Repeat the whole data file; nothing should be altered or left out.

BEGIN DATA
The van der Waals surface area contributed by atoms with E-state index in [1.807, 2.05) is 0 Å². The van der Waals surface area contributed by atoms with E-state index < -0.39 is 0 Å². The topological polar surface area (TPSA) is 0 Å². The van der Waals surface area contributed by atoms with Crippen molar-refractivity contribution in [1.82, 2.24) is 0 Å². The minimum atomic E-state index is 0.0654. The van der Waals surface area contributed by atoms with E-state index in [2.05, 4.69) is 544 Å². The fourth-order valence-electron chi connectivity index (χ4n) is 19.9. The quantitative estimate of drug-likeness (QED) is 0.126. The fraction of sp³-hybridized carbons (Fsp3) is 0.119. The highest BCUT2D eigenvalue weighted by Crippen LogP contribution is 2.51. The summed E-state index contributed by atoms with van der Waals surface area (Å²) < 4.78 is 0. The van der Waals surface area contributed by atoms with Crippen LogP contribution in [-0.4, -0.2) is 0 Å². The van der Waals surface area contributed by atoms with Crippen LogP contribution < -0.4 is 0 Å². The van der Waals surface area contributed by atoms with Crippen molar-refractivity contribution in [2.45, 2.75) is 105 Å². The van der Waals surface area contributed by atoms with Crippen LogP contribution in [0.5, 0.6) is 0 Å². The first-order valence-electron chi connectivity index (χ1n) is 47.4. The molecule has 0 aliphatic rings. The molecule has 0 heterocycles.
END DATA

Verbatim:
The van der Waals surface area contributed by atoms with E-state index in [1.807, 2.05) is 0 Å². The van der Waals surface area contributed by atoms with E-state index < -0.39 is 0 Å². The topological polar surface area (TPSA) is 0 Å². The van der Waals surface area contributed by atoms with Crippen molar-refractivity contribution in [1.82, 2.24) is 0 Å². The minimum atomic E-state index is 0.0654. The van der Waals surface area contributed by atoms with E-state index in [2.05, 4.69) is 544 Å². The fourth-order valence-electron chi connectivity index (χ4n) is 19.9. The quantitative estimate of drug-likeness (QED) is 0.126. The fraction of sp³-hybridized carbons (Fsp3) is 0.119. The highest BCUT2D eigenvalue weighted by Crippen LogP contribution is 2.51. The summed E-state index contributed by atoms with van der Waals surface area (Å²) < 4.78 is 0. The van der Waals surface area contributed by atoms with Crippen LogP contribution in [-0.4, -0.2) is 0 Å². The van der Waals surface area contributed by atoms with Crippen LogP contribution < -0.4 is 0 Å². The van der Waals surface area contributed by atoms with Crippen molar-refractivity contribution in [2.45, 2.75) is 105 Å². The van der Waals surface area contributed by atoms with Crippen LogP contribution in [0.5, 0.6) is 0 Å². The first-order valence-electron chi connectivity index (χ1n) is 47.4. The molecule has 0 aliphatic rings. The molecule has 0 heterocycles.